Hani J. Marcus, Christopher J. Payne, Ahilan Kailaya-Vasa, Sara Griffiths, James Clark, Guang-Zhong Yang, Ara Darzi, Dipankar Nandi
September 13, 2016. PLoS ONE 11(9): e0162232.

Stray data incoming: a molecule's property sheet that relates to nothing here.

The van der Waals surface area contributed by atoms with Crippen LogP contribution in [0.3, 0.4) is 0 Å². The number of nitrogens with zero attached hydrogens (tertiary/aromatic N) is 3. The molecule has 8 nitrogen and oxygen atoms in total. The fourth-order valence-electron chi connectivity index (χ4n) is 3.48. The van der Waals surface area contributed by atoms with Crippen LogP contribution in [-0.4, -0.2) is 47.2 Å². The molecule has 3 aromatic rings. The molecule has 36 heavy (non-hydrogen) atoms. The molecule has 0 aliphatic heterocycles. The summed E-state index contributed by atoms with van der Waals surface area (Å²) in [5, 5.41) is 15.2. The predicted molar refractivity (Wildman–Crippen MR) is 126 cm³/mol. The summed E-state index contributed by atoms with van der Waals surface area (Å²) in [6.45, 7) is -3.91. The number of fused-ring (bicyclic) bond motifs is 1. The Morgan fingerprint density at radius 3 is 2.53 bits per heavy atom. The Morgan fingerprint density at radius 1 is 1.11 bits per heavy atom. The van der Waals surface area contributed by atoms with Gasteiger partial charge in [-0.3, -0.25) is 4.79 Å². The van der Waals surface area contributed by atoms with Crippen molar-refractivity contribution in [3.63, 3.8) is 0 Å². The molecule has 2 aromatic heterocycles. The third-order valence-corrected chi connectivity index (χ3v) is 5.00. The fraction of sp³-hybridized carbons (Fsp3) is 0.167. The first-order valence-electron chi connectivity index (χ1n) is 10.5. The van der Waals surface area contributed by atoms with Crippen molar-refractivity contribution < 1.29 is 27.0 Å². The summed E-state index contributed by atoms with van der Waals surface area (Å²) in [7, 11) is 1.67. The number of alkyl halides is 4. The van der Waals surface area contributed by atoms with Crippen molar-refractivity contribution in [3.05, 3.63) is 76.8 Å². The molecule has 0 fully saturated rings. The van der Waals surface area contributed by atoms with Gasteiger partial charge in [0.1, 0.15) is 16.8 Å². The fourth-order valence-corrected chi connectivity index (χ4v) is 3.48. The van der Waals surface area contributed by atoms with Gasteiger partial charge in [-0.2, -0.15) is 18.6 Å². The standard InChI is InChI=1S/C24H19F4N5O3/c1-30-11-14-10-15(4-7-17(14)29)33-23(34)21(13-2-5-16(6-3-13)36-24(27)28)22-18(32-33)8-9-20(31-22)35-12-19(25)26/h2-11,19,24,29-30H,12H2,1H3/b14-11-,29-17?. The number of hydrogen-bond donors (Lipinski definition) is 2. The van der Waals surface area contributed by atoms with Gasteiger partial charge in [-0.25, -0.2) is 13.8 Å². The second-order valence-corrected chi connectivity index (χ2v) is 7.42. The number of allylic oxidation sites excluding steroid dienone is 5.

Residents are required to learn a multitude of skills during their microsurgical training. One such skill is the judicious application of force when handling delicate tissue. An instrument has been developed that indicates to the surgeon when a force threshold has been exceeded by providing vibrotactile feedback. The objective of this study was to validate the use of this “smart” force-limiting instrument for microsurgery. A laboratory and an in vivo experiment were performed to evaluate the force-limiting instrument. In the laboratory experiment, twelve novice surgeons were randomly allocated to use either the force-limiting instrument or a standard instrument. Surgeons were then asked to perform microsurgical dissection in a model. In the in vivo experiment, an intermediate surgeon performed microsurgical dissection in a stepwise fashion, alternating every 30 seconds between use of the force-limiting instrument and a standard instrument. The primary outcomes were the forces exerted and the OSATS scores. In the laboratory experiment, the maximal forces exerted by novices using the force-limiting instrument were significantly less than using a standard instrument, and were comparable to intermediate and expert surgeons (0.637N versus 4.576N; p = 0.007). In the in vivo experiment, the maximal forces exerted with the force-limiting instrument were also significantly less than with a standard instrument (0.441N versus 0.742N; p <0.001). Notably, use of the force-limiting instrument did not significantly impede the surgical workflow as measured by the OSATS score (p >0.1). In conclusion, the development and use of this force-limiting instrument in a clinical setting may improve patient safety.